A Walking Tour of New London, Connecticut
There is no better way to see America than on foot. And there is no better way to appreciate what you are looking at than with a walking tour. This walking tour of New London, Connecticut is ready to explore when you are. Each walking tour describes historical, architectural landmarks, cultural sites and ecclesiastic touchstones and provides step-by-step directions. More
There is no better way to see America than on foot. And there is no better way to appreciate what you are looking at than with a walking tour. This walking tour of New London, Connecticut is ready to explore when you are. Each walking tour describes historical, architectural landmarks, cultural sites and ecclesiastic touchstones and provides step-by-step directions.
Every tour also includes a quick primer on identifying architectural styles seen on American streets.
When a group of Puritan families under the the direction of John Winthrop, Jr. arrived here in 1646 they found one of the deepest harbors on the Atlantic coast, courtesy of an ancient flooded river valley. The prospects for the new location were so promising the village soon was named New London and that river was called the Thames.
The sea would bring both wealth and heartbreak to New London. During the Revolutionary War more troublesome privateers operated from this port than any other in New England. It has been estimated that some 300 British cargo ships were captured by New London vessels. Such activity did not escape the attention of the crown and even though the war was winding down in September 1781 a British Tory fleet under the command of Benedict Arnold sacked the town. To New London’s misfortune, Arnold spent much of his childhood in the town and knew the terrain. His raiding party destroyed 150 buildings. Arnold claimed that most of the destruction was the fault of accidental fires but townspeople contended he stood at Ye Ancientist Burial Grounds viewing the flames, “with the apparent satisfaction of a Nero.”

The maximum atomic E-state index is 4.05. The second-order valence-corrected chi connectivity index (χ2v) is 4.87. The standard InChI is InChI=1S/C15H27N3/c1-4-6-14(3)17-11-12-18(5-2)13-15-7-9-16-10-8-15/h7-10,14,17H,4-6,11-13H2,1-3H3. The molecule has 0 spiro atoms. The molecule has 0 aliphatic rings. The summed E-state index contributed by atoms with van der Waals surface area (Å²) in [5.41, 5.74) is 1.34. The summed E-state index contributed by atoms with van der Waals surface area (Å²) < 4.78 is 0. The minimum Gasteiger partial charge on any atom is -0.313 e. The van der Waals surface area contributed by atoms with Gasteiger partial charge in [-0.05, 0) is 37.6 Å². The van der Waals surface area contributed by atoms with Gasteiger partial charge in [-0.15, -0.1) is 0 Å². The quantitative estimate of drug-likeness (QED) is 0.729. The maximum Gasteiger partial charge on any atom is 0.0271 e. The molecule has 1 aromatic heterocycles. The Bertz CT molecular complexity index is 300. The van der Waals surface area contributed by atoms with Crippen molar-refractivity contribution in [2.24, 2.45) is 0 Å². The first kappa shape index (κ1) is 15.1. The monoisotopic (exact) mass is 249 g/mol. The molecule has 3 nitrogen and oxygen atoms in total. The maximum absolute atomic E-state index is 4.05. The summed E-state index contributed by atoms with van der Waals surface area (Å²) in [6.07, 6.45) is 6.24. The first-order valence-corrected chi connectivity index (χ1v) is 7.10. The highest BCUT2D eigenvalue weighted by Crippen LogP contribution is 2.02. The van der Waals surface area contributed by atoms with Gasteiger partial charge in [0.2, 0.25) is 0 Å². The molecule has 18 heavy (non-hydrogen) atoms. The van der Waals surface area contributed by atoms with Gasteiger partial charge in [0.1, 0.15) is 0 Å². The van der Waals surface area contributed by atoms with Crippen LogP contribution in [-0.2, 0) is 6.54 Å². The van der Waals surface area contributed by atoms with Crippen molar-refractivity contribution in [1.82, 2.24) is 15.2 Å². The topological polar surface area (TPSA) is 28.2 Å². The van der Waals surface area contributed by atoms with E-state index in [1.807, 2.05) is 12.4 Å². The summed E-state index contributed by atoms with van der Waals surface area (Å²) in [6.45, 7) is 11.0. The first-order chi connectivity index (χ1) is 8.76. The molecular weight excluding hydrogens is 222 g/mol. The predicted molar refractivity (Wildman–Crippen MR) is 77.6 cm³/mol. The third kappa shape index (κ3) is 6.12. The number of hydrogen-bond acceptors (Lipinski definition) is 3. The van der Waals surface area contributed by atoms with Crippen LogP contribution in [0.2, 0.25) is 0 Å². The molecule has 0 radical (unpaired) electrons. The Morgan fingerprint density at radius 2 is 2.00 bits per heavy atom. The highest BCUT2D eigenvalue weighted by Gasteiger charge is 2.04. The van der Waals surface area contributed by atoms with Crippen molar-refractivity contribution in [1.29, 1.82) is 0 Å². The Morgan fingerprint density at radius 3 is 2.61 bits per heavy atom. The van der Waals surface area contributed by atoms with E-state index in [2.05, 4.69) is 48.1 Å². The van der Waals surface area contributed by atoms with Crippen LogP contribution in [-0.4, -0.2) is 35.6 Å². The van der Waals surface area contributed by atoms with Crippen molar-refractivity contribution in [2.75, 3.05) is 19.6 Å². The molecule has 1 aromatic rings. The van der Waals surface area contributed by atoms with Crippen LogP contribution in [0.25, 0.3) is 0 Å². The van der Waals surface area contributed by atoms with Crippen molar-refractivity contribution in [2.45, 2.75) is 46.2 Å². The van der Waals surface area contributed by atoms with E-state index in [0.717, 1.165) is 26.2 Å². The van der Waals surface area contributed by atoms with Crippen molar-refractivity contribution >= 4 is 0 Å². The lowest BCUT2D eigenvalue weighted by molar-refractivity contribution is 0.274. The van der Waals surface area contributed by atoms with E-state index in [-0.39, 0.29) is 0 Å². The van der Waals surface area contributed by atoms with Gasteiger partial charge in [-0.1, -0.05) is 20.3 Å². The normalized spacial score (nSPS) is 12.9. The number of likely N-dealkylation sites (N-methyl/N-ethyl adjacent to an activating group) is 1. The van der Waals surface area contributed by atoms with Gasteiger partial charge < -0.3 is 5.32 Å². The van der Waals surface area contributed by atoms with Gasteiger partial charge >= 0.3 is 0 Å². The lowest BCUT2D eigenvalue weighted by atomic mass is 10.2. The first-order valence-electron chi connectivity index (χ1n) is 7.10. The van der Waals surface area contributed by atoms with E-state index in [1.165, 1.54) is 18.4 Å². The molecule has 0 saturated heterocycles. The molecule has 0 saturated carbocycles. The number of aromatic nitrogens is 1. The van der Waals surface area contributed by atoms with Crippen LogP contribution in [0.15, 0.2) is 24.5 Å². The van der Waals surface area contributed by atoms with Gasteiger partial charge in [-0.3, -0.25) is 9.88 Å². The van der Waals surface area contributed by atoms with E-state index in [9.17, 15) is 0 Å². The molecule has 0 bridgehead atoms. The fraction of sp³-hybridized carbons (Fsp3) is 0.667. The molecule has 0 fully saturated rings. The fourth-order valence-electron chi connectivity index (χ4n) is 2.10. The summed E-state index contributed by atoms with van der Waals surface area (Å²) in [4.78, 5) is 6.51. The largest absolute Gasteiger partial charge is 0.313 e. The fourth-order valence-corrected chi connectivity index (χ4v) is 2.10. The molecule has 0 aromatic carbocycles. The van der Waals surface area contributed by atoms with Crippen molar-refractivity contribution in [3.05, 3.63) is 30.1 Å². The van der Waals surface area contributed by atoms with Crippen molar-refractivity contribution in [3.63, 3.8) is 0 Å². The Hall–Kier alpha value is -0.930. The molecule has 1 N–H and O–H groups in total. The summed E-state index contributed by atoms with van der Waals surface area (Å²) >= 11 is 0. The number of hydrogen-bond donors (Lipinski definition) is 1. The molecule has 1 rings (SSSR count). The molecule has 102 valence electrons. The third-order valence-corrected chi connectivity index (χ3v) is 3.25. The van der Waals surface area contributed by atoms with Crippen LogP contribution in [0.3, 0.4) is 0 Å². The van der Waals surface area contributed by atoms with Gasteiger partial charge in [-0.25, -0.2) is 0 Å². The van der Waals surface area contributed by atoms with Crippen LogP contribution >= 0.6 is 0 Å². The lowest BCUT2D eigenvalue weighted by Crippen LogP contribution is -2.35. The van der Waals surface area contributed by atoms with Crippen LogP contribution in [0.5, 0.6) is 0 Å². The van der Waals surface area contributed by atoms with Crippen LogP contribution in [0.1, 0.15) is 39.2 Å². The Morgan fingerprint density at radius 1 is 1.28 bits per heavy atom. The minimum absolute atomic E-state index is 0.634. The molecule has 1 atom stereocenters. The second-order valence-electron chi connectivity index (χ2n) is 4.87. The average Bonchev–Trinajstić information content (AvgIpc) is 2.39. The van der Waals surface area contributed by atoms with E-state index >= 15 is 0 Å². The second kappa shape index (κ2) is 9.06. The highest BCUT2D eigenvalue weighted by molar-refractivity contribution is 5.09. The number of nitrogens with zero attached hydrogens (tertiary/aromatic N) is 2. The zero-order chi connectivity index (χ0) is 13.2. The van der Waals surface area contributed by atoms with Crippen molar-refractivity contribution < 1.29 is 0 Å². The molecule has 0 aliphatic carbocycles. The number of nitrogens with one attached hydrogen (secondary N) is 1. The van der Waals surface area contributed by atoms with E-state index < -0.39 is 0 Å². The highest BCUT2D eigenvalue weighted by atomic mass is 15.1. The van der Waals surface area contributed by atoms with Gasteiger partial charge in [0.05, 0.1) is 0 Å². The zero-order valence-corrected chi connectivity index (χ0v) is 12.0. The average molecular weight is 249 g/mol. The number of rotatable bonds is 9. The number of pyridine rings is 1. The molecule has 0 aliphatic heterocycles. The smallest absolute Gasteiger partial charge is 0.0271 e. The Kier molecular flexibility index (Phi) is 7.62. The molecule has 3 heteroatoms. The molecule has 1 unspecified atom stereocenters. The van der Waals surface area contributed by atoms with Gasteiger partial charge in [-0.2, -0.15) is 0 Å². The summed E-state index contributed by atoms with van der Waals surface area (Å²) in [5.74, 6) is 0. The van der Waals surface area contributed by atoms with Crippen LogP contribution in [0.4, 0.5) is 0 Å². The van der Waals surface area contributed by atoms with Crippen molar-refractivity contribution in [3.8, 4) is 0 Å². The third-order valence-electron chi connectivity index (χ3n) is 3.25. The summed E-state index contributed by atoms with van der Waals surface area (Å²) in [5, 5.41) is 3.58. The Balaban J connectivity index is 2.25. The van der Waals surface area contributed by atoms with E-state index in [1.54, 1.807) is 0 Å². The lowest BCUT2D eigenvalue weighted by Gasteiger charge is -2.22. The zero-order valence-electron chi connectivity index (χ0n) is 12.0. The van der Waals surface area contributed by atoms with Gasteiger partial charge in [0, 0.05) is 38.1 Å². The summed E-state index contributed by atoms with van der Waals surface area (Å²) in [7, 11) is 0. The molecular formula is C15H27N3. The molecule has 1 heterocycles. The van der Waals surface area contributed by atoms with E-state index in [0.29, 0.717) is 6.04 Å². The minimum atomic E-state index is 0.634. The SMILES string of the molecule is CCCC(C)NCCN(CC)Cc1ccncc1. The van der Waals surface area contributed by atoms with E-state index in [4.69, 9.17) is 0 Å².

After the war ended a very different trade came across New London wharves. The whaling industry traces its beginnings to May 20, 1784 when the Rising Sun shoved off for the fishing grounds off Brazil and returned the next year with more than 300 barrels of whale oil. For the next 125 until the last whaling schooner, the Margaret, left port in 1909, New London rivaled New Bedford, Massachusetts as the whaling capital of the world. By 1850, a million dollars a year worth of whale oil and bone was being recorded at New London customs.
Whaling was not the only industry of note in New London. Thomas Short established Connecticut’s first printing press here in 1709. His successor, Timothy Green, produced almanacs that eventually spawned The New England Almanac and Farmer’s Friend, an influential resource for more than 175 years. New London’s presses also produced America’s greatest playwright, Eugene O’Neill, O’Neill’s theatrical New York family summered here where he acquired an abiding love of the sea and wrote for the New London Telegraph.
Our walking tour of New London will concentrate in the downtown historic district where we’ll see houses remaining from the city’s great whaling captains, buildings by great 19th century architects, and the working place of a great Connecticut patriot...